# Algebra (Artin) Ch.6 Problem 6.10

Problem statement: Let $M$ be a matrix made up of two diagonal blocks: $M = \begin{bmatrix} A & 0 \\ 0 & D \end{bmatrix}$. Then $M$ is diagonalizable if and only if $A$ and $D$ are diagonalizable.

Solution: Let $A, D$ be $n \times n$ matrices. Then $M$ is an $2n \times 2n$ matrix. Let $T$ be the linear operator and $(u_1,..,u_n,u'_1,..,u'_n)$ be the basis of the vector space $F^{2n}=V$ w.r.t the matrix $M$. Denote $Sp({u_1,..,u_n})$ by W and $Sp({u'_1,..,u'_n})$ by W’. Then W and W’ are T-invariant subspaces. Also, $V$ is the direct sum of $W$ and $W'$.

The if part:

Let $M$ be diagonalizable. Then there is a basis of eigenvectors of the vector space $F^{2n}$. Let the basis be $(v_1,..,v_{2n}).$ Then $v_i = w_i + w'_i$ for some $w_i \in W$ and $w'_i \in W'$. Then $T(v_i)=\lambda_i v_i = \lambda_i w_i + \lambda_i w'_i = T(w_i) + T(w'_i)$.

Then $T(w_i)-\lambda_i w_i + T(w'_i)-\lambda_i w'_i = 0$. Since W and W’ are T-invariant, $T(w_i)=\lambda_i w_i, T(w'_i)=\lambda_i w'_i$. Then the nonzero $w_i s$ and $w'_i s$ are eigenvectors of W and W’ respectively. Also, since V is the direct sum of W and W’, and $(v_1,..,v_{2n})$ is a basis of V, $(w_1,..,w_n)$ generates W and $(w'_1,..,w'_n)$ generates W’. Then we can obtain a basis of eigenvectors for W and W’ by dropping the dependent vectors in $(w_1,..,w_n)$ and $(w'_1,..,w'_n)$. This essentially means that A and D are diagonalizable.

The only-if part:

As $A, D$ are diagonalizable, let $P^{-1}AP$ and $Q^{-1}DQ$ be diagonal matrices where $P,Q$ are invertible. Then $\begin{bmatrix} P & 0 \\ 0 & I_n \end{bmatrix}$ $\begin{bmatrix} I_n & 0 \\ 0 & Q \end{bmatrix}$ diagonalizes $M$.

# Algebra (Artin) Ch.4 Exercise 6.8

Problem statement: A linear operator is nilpotent if some positive power $T^k$ is zero. Prove that $T$ is nilpotent if and only if there is a basis of $V$ such that the matrix of $T$ is upper triangular, with diagonal entries zero.

Solution: (assume that V is finite-dimensional) Let the matrix of $T$ be $A$.

The if part:

Let $k$ be the smallest positive integer such that $T^k$ = 0. Then $ker T \neq {0},$ otherwise $dim V=dim (Im T)$, which would mean $A$ is invertible, a contradiction.

Let us denote $ker T^i$ by $K_i$, to save time.

If $T^i(v)=0$, then $T^{i+1}(v)=0$, so $K_i \subset K_{i+1}$. We note that $K_k=V$.

Then, a basis for $K_1$ can be extended to a basis for $K_2$, which can be extended to a basis for $K_3$ and so on, eventually we shall obtain a basis for $K_k$, or $V$. Since $k$ is the smallest integer such that $T^k=0,$ we have $K_i \neq K_j$ whenever $i \neq j, 0 Let this basis be $(u_11,..,u_1r_1,u_21,..,u_2r_2,...,u_k1,..,u_kr_k),$ where $(u_11,..,u_ir_i)$ is a basis for $K_i$.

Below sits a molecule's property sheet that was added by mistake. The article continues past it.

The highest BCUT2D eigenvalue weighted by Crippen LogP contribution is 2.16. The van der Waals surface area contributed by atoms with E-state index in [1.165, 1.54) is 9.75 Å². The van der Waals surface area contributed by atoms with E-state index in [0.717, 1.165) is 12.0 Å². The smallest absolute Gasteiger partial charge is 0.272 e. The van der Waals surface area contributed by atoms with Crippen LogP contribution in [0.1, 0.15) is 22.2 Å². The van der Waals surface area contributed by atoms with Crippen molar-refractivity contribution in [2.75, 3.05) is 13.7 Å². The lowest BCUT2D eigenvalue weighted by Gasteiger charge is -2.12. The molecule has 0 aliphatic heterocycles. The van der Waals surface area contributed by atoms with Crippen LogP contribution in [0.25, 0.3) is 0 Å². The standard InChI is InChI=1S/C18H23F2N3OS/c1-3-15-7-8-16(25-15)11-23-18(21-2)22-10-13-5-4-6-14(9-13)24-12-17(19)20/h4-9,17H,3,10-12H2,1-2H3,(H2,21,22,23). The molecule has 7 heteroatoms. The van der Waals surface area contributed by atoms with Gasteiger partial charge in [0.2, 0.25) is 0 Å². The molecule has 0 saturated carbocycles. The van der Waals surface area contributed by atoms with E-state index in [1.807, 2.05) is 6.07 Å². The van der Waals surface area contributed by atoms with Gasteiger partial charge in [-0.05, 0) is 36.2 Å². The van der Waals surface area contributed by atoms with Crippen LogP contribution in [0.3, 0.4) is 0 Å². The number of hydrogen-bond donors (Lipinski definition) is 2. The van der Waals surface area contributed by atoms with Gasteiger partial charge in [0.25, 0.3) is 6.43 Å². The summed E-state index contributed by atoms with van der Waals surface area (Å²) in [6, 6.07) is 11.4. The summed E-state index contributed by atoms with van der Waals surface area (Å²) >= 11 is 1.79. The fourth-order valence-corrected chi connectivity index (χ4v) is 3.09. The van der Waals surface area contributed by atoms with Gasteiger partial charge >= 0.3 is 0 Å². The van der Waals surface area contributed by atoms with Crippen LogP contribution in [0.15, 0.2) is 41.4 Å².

Let $M$ be the matrix of $T$ with respect to this basis. Then the first $r_1$ columns of $M$ are zero, the next $r_2$ columns have the last $n-r_1$ entries zero, the next $r_3$ columns have the last $n - (r_1+r_2)$ entries zero and so on. This is because $T(K_{i+1}) \subset K_i$. Clearly, $M$ is an upper triangular matrix. We would get a lower triangular matrix if we wrote the basis vectors in the opposite order.

Only if part:

Let $A$ be upper triangular and $(v_1,..,v_n)$ be the basis w.r.t which the matrix of $T$ is $A$. Then $T(v_1)=0, T(v_2)=a_12 v_1,$ so $T^2(v_2)=0,$ proceeding this way, we see that $T^i(v_i)=0, i=1,2,..,n$, so $T^n=0.$

# Michael Artin’s Algebra Ch.3 M.3(c)

Problem Statement: prove that every pair $x(t), y(t)$ of real polynomials satisfies some real polynomial relation $f(x,y)=0$.

Solution sketch:

Let, without loss of generality, $x=a_0 + a_{1} t + a_{2} t^2+...+a_{n} t^n, a_{n} \neq 0,$ $y = b_0 + b_{1} t +...+ b_{m} t^m, b_{m} \neq 0, m \le n.$

Then $t^{m}$ can be written as a linear combination of  $y, t, t^{2},.., t^{m-1}$. So, in $x(t)$, we write $t^{k}$ as $t^{m}t^{k-m}$ when $m \le k$, and replace $t^{m}$ by $y - (b_0 + b_{1} t +...+ b_{m-1} t^{m-1}$. By repeating this process as long as there are powers of $t$ greater than or equal to $m$ in $x(t)$, we shall eventually find an equation where the highest power of $t$ is no greater than $m-1$. Now let the highest power of $t$ in this equation be $r$. Then in a similar fashion, we can plug in the value of $t^{r}$ in $y(t)$ to obtain an equation where the power of $t$ will not exceed $r - 1$. By repeating this process, we shall eventually obtain an equation where the power of $t$ is zero, and that is our desired $f(x,y)=0$.

# Michael Artin’s Algebra Ch.1 M.1

(I have started reading Michael Artin’s Algebra and I think uploading solutions of some problems, especially some of the starred ones, might be useful to others like me who are currently self-studying mathematics. If I have obtained the solution from some source, I will mention the source with the solution. Pointing out errors is always very welcome.)

Problem Statement: $M= \begin{bmatrix} A & B \\ C & D \end{bmatrix}$ where each block is an $n \times n$ matrix. Suppose that $A$ is invertible and that $AC=CA$ . Use block multiplication to prove that $det M=det(AD-CB)$.

Solution:

We note that $G=\begin{bmatrix} 0 & I_n \\ A & -C \end{bmatrix}$ is invertible, and by expanding the determinant along its first row, we see that $det G = det A$.

Then $GM= \begin{bmatrix} A & B \\ 0 & AD-CB \end{bmatrix}$.

Take $H=\begin{bmatrix} A^{-1} & 0 \\ 0 & I_n \end{bmatrix}$.

Then $HGM = \begin{bmatrix} I_n & A^{-1}B \\ 0 & AD-CB \end{bmatrix}$.

Clearly, $det M = det (HGM)$. Expanding $HGM$ along its first column, we get $det (HGM) = det (AD - CB)$.